Sister Roberta was a counselor for Catholic Social Services in Grand Rapids from January 1963 until December1976. Her responsibilities included child welfare, foster care, and adoptions. Her empathetic, non-judgmental, faith-filled encouragement earned the gratitude of many unwed mothers. During the last few years with CSS, she opened an outreach office in the gymnasium of St. Mary’s School. There she offered a cup of coffee and an open ear to the down-and-out drifters of nearby Bridge Street. In 1976, CSS discontinued the office for financial reasons. Sister Roberta remained until 1983 as a counselor for the charismatic Light of Christ Community, where she was a leader.

In 1984, Sister Roberta returned to her home parish, St. Alphonsus, as pastoral minister for Christian social concerns. She managed the food and clothing center, visited the sick, aided elderly parishioners with tax forms and applications for assistance in heating, and supervised the preparation of hundreds of Thanksgiving dinners and Christmas boxes. She joined the parish choir and sang the “Ave Maria” at many funerals.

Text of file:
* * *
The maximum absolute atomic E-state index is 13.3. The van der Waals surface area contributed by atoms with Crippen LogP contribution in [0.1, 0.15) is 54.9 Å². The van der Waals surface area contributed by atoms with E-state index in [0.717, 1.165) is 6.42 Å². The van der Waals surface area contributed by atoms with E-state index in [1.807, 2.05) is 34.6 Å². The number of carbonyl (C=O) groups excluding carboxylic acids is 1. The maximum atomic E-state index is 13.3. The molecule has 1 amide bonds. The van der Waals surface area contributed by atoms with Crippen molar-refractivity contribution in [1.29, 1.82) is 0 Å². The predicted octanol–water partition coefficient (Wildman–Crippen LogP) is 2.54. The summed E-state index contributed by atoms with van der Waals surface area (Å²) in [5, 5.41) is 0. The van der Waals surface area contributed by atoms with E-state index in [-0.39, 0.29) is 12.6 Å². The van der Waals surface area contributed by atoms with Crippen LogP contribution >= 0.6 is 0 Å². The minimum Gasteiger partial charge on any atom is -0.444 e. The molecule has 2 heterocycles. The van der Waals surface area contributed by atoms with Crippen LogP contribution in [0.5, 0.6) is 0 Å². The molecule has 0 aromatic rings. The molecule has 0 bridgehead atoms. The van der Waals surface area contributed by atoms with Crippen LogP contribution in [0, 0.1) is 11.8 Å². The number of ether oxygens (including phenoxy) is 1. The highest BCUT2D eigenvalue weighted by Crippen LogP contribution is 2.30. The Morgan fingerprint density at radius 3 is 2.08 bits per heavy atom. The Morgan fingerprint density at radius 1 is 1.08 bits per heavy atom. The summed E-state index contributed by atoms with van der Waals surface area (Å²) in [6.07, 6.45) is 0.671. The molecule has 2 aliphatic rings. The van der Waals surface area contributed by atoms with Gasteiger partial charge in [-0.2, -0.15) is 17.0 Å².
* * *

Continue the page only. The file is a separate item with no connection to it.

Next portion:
“Sister Bert’s” services spread beyond the parish. She was an active member of the Creston Neighborhood Association, attended meetings at City Hall and helped in housing clean-up projects and neighborhood crime watch. She played a major role in obtaining grants to convert the former St. Alphonsus convent into Carrier Crest Apartments for low-income elderly residents and to create Catherine’s Health Care, which provides preventive health care services and information for residents in the Creston and Belknap neighborhoods.